“Danes increased border crossing checks on Monday, a move to make sure migrants headed for Sweden and turned back there don’t get stuck in Denmark.
That decision came hours after Sweden demanded that all arriving passengers show ID, a way of trying to discourage migrants, many of whom don’t carry passports or other forms of ID, from entering Sweden, which received a record 160,000 asylum-seekers in 2015.
Sweden also has reported a sharp drop in asylum-seekers since introducing the new measures at midnight Sunday.”
– Imagine that, asking for ID before allowing entry into a country.
“Among the several dozen Pakistani and Afghan men who have entered the U.S. illegally, coming into San Diego from Tijuana, two were found to have ties to terrorist groups, according to a letter sent by U.S. Rep. Duncan Hunter to the Department of Homeland Security.
Azeem and Ahmad are among dozens of men — described by Border Patrol agents as “military age and carrying U.S. cash” who began entering the U.S. through a Tijuana-based human-smuggling pipeline in September.
Until November, they would enter in groups and seek a federal agent to surrender to, according to union officials. It is believed that they did this because illegal entrants who are not Mexican citizens and who are deemed to not pose a significant threat are generally given a date to appear at immigration court and then released on their own recognizance. (Central Americans coming to Texas and othe Roma in San Diego both used the same method to enter the U.S. in the past two years.)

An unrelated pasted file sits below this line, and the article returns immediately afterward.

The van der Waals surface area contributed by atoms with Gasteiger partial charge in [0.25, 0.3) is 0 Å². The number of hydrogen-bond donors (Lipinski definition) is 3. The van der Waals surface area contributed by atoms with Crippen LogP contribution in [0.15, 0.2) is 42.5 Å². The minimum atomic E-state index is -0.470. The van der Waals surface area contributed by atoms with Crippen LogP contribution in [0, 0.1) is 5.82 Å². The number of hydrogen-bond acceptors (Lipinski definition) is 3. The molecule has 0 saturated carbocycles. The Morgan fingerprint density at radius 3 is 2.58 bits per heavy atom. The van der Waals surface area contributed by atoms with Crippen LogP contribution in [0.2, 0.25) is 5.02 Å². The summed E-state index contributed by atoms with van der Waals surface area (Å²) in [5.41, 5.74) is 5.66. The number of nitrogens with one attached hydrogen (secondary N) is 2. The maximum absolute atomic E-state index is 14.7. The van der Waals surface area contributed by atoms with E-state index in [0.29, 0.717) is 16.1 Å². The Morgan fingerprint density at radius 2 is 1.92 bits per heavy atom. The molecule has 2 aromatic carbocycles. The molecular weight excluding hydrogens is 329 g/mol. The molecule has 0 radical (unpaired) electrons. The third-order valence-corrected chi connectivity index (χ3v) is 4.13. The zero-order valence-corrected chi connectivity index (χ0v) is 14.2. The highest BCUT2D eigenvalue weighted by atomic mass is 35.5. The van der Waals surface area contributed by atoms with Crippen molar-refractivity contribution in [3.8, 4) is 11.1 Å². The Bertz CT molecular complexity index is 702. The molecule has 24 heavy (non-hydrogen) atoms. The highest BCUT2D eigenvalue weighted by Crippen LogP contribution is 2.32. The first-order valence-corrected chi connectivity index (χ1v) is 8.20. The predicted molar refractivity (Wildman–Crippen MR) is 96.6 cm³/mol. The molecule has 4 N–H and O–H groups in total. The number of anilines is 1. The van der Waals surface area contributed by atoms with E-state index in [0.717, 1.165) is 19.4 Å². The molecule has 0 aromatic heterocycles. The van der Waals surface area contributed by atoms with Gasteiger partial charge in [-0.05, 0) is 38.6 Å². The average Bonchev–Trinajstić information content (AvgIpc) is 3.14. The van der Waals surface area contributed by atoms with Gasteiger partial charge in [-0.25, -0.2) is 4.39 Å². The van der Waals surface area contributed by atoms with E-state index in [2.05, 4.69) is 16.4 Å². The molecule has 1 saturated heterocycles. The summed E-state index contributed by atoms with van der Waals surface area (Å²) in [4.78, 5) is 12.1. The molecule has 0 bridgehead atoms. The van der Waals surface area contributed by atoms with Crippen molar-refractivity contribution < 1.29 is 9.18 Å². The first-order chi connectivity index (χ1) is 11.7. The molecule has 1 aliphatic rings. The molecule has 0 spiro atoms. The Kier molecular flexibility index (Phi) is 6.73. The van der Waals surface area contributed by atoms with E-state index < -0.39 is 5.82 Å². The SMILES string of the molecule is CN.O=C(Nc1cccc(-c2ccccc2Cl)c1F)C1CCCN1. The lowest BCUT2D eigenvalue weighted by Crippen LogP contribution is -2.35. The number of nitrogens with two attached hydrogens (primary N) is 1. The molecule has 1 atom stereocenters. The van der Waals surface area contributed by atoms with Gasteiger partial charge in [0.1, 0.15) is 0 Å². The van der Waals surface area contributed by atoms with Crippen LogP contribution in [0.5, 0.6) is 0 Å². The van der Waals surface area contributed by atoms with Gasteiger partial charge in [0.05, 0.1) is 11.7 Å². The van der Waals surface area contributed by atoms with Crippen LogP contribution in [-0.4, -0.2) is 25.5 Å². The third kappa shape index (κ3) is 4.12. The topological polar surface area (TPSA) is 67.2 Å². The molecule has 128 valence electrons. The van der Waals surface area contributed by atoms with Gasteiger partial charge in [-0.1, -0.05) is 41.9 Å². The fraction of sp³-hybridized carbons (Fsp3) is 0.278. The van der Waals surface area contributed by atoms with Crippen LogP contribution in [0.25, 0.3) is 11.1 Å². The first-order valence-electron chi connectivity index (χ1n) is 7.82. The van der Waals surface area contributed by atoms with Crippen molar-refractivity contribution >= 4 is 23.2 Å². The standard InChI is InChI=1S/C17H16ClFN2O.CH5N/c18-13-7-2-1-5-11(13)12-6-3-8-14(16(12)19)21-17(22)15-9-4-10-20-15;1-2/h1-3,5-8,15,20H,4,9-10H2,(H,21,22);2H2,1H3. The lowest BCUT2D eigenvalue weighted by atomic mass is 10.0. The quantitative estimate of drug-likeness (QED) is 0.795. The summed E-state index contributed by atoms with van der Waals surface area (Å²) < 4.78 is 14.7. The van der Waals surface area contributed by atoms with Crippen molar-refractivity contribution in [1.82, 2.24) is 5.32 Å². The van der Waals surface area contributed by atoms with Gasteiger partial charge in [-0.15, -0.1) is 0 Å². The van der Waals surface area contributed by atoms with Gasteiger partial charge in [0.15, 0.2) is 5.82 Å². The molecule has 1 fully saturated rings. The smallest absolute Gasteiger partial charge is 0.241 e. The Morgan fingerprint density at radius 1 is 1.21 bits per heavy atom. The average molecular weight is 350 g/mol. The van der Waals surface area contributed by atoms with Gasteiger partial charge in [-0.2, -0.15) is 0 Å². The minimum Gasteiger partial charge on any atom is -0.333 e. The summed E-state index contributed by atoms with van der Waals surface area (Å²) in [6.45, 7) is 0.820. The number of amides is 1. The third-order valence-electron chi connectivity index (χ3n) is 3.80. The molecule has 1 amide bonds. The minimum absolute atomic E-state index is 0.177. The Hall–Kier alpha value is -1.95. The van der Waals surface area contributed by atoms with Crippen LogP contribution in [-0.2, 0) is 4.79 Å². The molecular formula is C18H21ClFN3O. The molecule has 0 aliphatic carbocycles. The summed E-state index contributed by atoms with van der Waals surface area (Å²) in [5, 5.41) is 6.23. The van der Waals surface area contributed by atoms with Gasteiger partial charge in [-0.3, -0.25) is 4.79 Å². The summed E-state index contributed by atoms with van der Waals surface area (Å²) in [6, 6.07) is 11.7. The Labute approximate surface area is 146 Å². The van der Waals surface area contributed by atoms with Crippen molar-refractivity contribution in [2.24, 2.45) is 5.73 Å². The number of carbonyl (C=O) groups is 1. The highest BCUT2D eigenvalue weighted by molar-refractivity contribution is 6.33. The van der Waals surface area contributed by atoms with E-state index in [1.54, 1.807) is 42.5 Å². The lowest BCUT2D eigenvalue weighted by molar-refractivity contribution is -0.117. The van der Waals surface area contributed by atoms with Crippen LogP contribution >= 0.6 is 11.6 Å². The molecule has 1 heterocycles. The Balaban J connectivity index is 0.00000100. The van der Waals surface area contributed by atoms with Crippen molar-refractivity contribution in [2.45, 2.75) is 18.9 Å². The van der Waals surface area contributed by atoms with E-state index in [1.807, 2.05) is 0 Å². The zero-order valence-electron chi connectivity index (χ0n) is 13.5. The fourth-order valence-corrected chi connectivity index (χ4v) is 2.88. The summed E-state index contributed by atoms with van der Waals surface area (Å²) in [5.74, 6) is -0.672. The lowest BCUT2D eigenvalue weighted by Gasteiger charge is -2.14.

But that method has changed, National Border Patrol Council president Terence Shigg said. While the Border Patrol’s San Diego sector continues to apprehend Pakistanis and Afghans, they are now finding them travelling alone and often farther north of the border than the earlier surrenders.
“It’s very concerning,” Shigg said. “We have no idea what their actual intentions are because we have no effective way of backtracking. Just the males are coming and there’s no way for us to know for certain who they are and why.”
The challenge of getting these individuals is getting who they actually are confirmed — proving identity is difficult in that environment,” Burton said. “Afghanistan and Pakistan do not have a robust identification system — these are places where there is tremendous potential for official document and visa fraud.